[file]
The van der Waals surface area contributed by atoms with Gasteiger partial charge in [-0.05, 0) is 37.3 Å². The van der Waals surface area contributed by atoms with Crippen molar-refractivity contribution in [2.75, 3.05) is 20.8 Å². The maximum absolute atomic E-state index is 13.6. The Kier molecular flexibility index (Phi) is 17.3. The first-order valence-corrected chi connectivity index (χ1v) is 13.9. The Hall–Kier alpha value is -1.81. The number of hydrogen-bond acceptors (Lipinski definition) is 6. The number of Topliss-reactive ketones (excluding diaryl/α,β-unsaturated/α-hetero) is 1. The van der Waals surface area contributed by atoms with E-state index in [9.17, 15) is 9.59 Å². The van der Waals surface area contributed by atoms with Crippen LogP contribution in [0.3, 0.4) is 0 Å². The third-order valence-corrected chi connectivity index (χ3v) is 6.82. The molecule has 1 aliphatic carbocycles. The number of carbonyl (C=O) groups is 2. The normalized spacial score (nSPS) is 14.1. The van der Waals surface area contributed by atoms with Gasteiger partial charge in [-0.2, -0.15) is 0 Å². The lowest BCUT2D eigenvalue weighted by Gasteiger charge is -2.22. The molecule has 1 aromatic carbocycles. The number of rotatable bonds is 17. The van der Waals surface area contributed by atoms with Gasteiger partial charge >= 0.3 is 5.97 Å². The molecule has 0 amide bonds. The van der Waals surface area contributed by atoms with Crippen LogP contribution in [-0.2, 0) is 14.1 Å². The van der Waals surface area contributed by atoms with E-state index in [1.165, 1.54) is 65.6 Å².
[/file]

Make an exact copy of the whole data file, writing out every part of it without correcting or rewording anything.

The van der Waals surface area contributed by atoms with Gasteiger partial charge in [-0.05, 0) is 37.3 Å². The van der Waals surface area contributed by atoms with Crippen molar-refractivity contribution in [2.75, 3.05) is 20.8 Å². The maximum absolute atomic E-state index is 13.6. The Kier molecular flexibility index (Phi) is 17.3. The first-order valence-corrected chi connectivity index (χ1v) is 13.9. The Hall–Kier alpha value is -1.81. The number of hydrogen-bond acceptors (Lipinski definition) is 6. The number of Topliss-reactive ketones (excluding diaryl/α,β-unsaturated/α-hetero) is 1. The van der Waals surface area contributed by atoms with E-state index in [9.17, 15) is 9.59 Å². The van der Waals surface area contributed by atoms with Crippen LogP contribution in [0.3, 0.4) is 0 Å². The third-order valence-corrected chi connectivity index (χ3v) is 6.82. The molecule has 1 aliphatic carbocycles. The number of carbonyl (C=O) groups is 2. The normalized spacial score (nSPS) is 14.1. The van der Waals surface area contributed by atoms with Gasteiger partial charge in [-0.2, -0.15) is 0 Å². The lowest BCUT2D eigenvalue weighted by Gasteiger charge is -2.22. The molecule has 1 aromatic carbocycles. The number of rotatable bonds is 17. The van der Waals surface area contributed by atoms with Gasteiger partial charge >= 0.3 is 5.97 Å². The molecule has 0 amide bonds. The van der Waals surface area contributed by atoms with Crippen LogP contribution in [-0.2, 0) is 14.1 Å². The van der Waals surface area contributed by atoms with E-state index in [1.165, 1.54) is 65.6 Å².